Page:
CONTACT – Betsy Stein
University of Maryland, Baltimore (UMB) has launched a Police Athletics/Activities League (PAL) program for children in West Baltimore. It is one of just two PAL programs in the U.S. currently offered at a university.
PAL is a national program that works to promote the prevention of juvenile crime and violence by building relationships among kids, cops, and community through positive engagement.
“It’s an innovative approach to not only connect law enforcement to the community, but also to stress the importance of higher education to these kids,” said Jeff Hood, executive director of National PAL. “I think it’s a very good idea.”
The UMB PAL program launched Feb. 1, 2018 and is being held at the UMB Community Engagement Center in West Baltimore. Members of the UMB Police Force are leading the program.
“Many youths will benefit from the existence of the PAL program and I am happy that our campus police officers will be participating in this wonderful program,” said UMBPF Chief Martinez Quteaz Davenport, Sr., MS. Davenport saw the benefits of PAL when he was with the Baltimore City Police Department in the 1990s before it was cut in 2009. “Officers and youths had created a strong bond which broke down negative barriers between the police and the community,” he said.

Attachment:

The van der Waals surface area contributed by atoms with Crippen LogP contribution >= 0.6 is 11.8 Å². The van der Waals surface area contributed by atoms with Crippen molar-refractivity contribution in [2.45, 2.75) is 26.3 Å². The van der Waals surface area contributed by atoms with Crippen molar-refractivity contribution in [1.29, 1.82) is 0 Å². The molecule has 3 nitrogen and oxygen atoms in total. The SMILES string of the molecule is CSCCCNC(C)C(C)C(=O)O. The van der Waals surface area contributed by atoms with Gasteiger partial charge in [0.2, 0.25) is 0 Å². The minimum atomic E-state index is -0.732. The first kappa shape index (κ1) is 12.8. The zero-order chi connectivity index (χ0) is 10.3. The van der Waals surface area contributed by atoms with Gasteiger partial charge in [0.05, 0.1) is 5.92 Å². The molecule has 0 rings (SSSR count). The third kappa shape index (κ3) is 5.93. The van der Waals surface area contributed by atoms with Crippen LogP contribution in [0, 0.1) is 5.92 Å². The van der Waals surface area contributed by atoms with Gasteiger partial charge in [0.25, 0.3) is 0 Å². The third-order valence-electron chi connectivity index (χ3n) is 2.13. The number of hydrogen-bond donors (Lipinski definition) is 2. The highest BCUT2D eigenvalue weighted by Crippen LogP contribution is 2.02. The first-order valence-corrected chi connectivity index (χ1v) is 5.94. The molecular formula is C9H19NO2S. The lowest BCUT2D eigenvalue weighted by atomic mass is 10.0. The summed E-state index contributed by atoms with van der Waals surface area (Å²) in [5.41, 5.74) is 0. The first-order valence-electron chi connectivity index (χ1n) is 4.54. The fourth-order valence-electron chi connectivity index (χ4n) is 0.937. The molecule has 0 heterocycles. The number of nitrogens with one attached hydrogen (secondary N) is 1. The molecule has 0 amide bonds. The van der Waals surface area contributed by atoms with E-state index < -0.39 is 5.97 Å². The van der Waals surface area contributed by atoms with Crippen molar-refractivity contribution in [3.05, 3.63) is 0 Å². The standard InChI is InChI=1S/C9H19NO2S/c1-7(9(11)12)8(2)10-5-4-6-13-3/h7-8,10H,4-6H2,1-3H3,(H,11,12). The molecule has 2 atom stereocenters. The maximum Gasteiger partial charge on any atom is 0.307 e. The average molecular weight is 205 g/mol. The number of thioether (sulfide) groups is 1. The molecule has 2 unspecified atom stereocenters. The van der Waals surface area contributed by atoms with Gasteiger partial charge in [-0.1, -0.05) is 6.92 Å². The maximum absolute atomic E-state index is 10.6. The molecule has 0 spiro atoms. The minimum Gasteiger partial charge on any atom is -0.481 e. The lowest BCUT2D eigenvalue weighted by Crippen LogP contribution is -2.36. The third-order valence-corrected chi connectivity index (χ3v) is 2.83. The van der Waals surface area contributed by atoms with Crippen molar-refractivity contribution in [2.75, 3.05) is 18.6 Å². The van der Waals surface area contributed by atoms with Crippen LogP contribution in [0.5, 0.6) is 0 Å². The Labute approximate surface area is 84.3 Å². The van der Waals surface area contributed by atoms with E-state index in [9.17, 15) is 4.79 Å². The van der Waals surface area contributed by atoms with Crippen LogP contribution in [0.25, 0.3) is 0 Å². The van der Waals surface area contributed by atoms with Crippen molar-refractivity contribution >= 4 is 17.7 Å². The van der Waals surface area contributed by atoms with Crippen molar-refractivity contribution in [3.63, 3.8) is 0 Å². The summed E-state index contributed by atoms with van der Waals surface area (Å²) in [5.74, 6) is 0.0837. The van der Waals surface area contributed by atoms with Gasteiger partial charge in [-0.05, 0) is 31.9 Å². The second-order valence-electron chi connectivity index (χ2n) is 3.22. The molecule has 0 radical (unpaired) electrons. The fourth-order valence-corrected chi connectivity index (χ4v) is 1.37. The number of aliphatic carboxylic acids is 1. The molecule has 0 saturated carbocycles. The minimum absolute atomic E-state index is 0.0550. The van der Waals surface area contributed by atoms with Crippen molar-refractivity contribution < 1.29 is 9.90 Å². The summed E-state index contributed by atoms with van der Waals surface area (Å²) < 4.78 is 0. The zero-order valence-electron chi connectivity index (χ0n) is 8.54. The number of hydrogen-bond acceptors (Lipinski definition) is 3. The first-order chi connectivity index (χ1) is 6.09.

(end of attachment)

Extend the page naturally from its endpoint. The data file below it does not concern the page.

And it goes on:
UMB received $28,800 to launch the program, which will initially serve 32 students. PAL will meet two afternoons a week with 16 elementary students attending on Thursdays and 16 middle school students on Fridays. The grant will enhance already existing programing at the CEC, provide a set curriculum and allow it to continue year round.
Covering more than just athletics, PAL activities will include science experiments, physical fitness, career exploration, community service, visual arts, reading enrichment, and more. Outside partners will bring in programing and Saturday field trips will explore the city and beyond.
Kyle Locke, MS, philanthropy officer at UMB, spearheaded bringing the program to campus after heading up a similar program several years ago.
“Nowadays, anything our police force can do to connect with the community more is definitely needed,” Locke said. “One of the priorities of (UMB’s) president is community engagement. We want to try and bridge these gaps with good programs. … Young people need mentors and need to see other things outside their daily lives. This program gives them that opportunity.”
Cpl. Hazel Lewis, a 14-year veteran with the UMBPF, is leading the program along with Kelly Quinn, PhD, coordinator of the CEC. So far the program is off to a great start.
“I think this will build a great relationship between the entire community and the police department at UMB and hopefully police officers all over,” Lewis said. “I think we are breaking a lot of barriers right now.”